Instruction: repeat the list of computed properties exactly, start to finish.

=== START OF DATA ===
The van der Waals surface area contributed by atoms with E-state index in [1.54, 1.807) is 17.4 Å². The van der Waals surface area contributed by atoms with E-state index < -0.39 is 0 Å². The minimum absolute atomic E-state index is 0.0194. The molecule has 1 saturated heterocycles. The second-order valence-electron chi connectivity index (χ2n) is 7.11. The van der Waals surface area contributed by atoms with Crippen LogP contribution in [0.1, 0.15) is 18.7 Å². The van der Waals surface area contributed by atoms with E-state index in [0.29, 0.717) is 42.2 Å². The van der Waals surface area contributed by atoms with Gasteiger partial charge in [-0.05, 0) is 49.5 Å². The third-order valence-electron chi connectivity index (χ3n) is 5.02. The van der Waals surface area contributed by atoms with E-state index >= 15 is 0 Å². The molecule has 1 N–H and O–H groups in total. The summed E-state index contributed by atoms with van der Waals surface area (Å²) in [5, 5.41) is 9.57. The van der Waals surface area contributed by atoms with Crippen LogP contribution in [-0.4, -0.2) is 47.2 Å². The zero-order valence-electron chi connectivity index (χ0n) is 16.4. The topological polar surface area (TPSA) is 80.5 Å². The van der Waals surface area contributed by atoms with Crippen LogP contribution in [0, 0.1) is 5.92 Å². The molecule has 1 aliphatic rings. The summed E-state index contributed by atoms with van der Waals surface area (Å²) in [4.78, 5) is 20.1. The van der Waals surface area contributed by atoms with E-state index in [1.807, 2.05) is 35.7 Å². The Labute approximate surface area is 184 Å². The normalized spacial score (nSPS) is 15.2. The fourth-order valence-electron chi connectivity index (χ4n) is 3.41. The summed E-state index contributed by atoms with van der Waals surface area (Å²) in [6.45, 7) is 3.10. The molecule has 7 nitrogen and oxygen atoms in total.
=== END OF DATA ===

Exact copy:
The van der Waals surface area contributed by atoms with E-state index in [1.54, 1.807) is 17.4 Å². The van der Waals surface area contributed by atoms with E-state index < -0.39 is 0 Å². The minimum absolute atomic E-state index is 0.0194. The molecule has 1 saturated heterocycles. The second-order valence-electron chi connectivity index (χ2n) is 7.11. The van der Waals surface area contributed by atoms with Crippen LogP contribution in [0.1, 0.15) is 18.7 Å². The van der Waals surface area contributed by atoms with E-state index in [0.29, 0.717) is 42.2 Å². The van der Waals surface area contributed by atoms with Gasteiger partial charge in [-0.05, 0) is 49.5 Å². The third-order valence-electron chi connectivity index (χ3n) is 5.02. The van der Waals surface area contributed by atoms with E-state index >= 15 is 0 Å². The molecule has 1 N–H and O–H groups in total. The summed E-state index contributed by atoms with van der Waals surface area (Å²) in [5, 5.41) is 9.57. The van der Waals surface area contributed by atoms with Crippen LogP contribution in [-0.4, -0.2) is 47.2 Å². The zero-order valence-electron chi connectivity index (χ0n) is 16.4. The topological polar surface area (TPSA) is 80.5 Å². The van der Waals surface area contributed by atoms with Crippen LogP contribution in [0, 0.1) is 5.92 Å². The molecule has 1 aliphatic rings. The summed E-state index contributed by atoms with van der Waals surface area (Å²) in [4.78, 5) is 20.1. The van der Waals surface area contributed by atoms with E-state index in [1.807, 2.05) is 35.7 Å². The Labute approximate surface area is 184 Å². The normalized spacial score (nSPS) is 15.2. The fourth-order valence-electron chi connectivity index (χ4n) is 3.41. The summed E-state index contributed by atoms with van der Waals surface area (Å²) in [6.45, 7) is 3.10. The molecule has 7 nitrogen and oxygen atoms in total.